Oftentimes a funny story can make a penetrating point. Mark Sofer said that when he was Israel’s ambassador to India he attended a performance of the Israel Philharmonic Orchestra. The program included Franz Schubert’s Symphony No. 8, commonly known as the Unfinished Symphony.
He noticed that in the first movement there were 20 violinists playing. “Only 10 would do,” he concluded. “If Schubert had taken seriously what I’m saying, he would have finished the symphony.”
Sofer, appointed president of the Jerusalem Foundation in October, commended his guests at a dinner last month at Sotheby’s in New York: “You’ve built up Jerusalem, but it is still an unfinished symphony. We must strengthen the city as a metropolis for everyone—and not let the extremists take over.”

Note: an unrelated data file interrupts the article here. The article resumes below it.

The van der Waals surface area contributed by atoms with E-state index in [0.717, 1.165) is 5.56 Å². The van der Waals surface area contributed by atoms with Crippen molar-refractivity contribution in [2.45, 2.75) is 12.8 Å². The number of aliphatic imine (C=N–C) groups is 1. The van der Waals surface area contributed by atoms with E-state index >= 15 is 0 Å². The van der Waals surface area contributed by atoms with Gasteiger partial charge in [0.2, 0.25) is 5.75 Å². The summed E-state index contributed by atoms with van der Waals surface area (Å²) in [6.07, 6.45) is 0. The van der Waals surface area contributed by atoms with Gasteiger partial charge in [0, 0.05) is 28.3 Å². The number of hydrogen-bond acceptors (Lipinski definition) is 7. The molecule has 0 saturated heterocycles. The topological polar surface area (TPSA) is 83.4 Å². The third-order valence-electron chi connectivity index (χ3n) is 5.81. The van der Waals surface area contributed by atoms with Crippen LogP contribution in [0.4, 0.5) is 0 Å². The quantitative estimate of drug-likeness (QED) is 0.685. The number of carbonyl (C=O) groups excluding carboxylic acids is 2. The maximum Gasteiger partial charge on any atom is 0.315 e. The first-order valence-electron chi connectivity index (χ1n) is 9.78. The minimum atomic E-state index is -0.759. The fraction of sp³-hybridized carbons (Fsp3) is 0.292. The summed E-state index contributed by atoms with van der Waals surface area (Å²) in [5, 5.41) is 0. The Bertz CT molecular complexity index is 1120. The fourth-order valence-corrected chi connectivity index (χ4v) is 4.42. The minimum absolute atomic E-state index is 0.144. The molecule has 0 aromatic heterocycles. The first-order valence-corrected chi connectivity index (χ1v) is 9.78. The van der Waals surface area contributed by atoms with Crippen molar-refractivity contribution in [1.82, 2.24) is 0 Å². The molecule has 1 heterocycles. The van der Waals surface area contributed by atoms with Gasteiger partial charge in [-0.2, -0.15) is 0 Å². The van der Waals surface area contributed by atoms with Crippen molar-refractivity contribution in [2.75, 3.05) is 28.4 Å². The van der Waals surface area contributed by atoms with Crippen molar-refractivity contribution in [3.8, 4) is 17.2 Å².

James Snyder, who once went to an Ulpan to learn Hebrew, said when he met legendary Jerusalem Mayor Teddy Kollek he proudly engaged in conversation to exercise his newly acquired Ivrit.
“Oh for God’s sake,” Teddy sighed, “speak English or I‘ll die before you finish a sentence.”
Snyder is doing quite well these days with his Ivrit. After serving as deputy director of New York’s Museum of Modern Art, he’s been director of the Israel Museum since 1996.
The dinner, which celebrated the late Teddy’s 100th year of his birth, benefited the Jerusalem Season of Culture, which will hold its second annual showcase in July featuring its flourishing arts scene.
Event chairman Alan Hassenfeld presented Builders of Jerusalem Awards to his mother, Sylvia Hassenfeld, who helped raise $100 million to renovate the Israel Museum, and to James Snyder. Among the appreciative guests were Charles Bronfman, Uzi Zucker, Jeffrey Solomon, Burton Resnick, Sanford Batkin, Rosalind Devon, Israeli Consul General Ido Aharoni, Lynn Schusterman and Barry Cohen.